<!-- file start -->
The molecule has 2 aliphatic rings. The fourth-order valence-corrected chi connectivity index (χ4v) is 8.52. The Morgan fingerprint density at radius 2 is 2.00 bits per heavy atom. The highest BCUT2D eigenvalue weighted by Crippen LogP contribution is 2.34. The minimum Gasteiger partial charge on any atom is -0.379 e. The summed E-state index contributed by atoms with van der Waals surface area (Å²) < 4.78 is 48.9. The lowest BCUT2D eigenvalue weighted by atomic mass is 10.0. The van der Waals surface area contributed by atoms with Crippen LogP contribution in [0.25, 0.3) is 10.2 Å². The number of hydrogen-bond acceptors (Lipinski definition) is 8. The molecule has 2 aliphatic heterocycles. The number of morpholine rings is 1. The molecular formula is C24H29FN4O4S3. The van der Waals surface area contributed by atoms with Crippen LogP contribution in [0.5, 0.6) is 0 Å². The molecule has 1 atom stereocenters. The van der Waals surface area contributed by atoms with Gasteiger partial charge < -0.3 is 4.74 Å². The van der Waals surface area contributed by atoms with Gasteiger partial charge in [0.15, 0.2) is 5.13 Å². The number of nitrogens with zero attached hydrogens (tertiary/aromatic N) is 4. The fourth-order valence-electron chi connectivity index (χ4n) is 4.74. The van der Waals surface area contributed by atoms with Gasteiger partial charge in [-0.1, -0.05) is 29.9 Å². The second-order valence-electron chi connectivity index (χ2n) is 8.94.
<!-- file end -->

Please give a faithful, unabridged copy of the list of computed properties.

The molecule has 2 aliphatic rings. The fourth-order valence-corrected chi connectivity index (χ4v) is 8.52. The Morgan fingerprint density at radius 2 is 2.00 bits per heavy atom. The highest BCUT2D eigenvalue weighted by Crippen LogP contribution is 2.34. The minimum Gasteiger partial charge on any atom is -0.379 e. The summed E-state index contributed by atoms with van der Waals surface area (Å²) < 4.78 is 48.9. The lowest BCUT2D eigenvalue weighted by atomic mass is 10.0. The van der Waals surface area contributed by atoms with Crippen LogP contribution in [0.25, 0.3) is 10.2 Å². The number of hydrogen-bond acceptors (Lipinski definition) is 8. The molecule has 2 aliphatic heterocycles. The number of morpholine rings is 1. The molecular formula is C24H29FN4O4S3. The van der Waals surface area contributed by atoms with Crippen LogP contribution in [0.5, 0.6) is 0 Å². The molecule has 1 atom stereocenters. The van der Waals surface area contributed by atoms with Gasteiger partial charge < -0.3 is 4.74 Å². The van der Waals surface area contributed by atoms with Gasteiger partial charge in [0.15, 0.2) is 5.13 Å². The number of nitrogens with zero attached hydrogens (tertiary/aromatic N) is 4. The fourth-order valence-electron chi connectivity index (χ4n) is 4.74. The van der Waals surface area contributed by atoms with Gasteiger partial charge in [-0.1, -0.05) is 29.9 Å². The second-order valence-electron chi connectivity index (χ2n) is 8.94.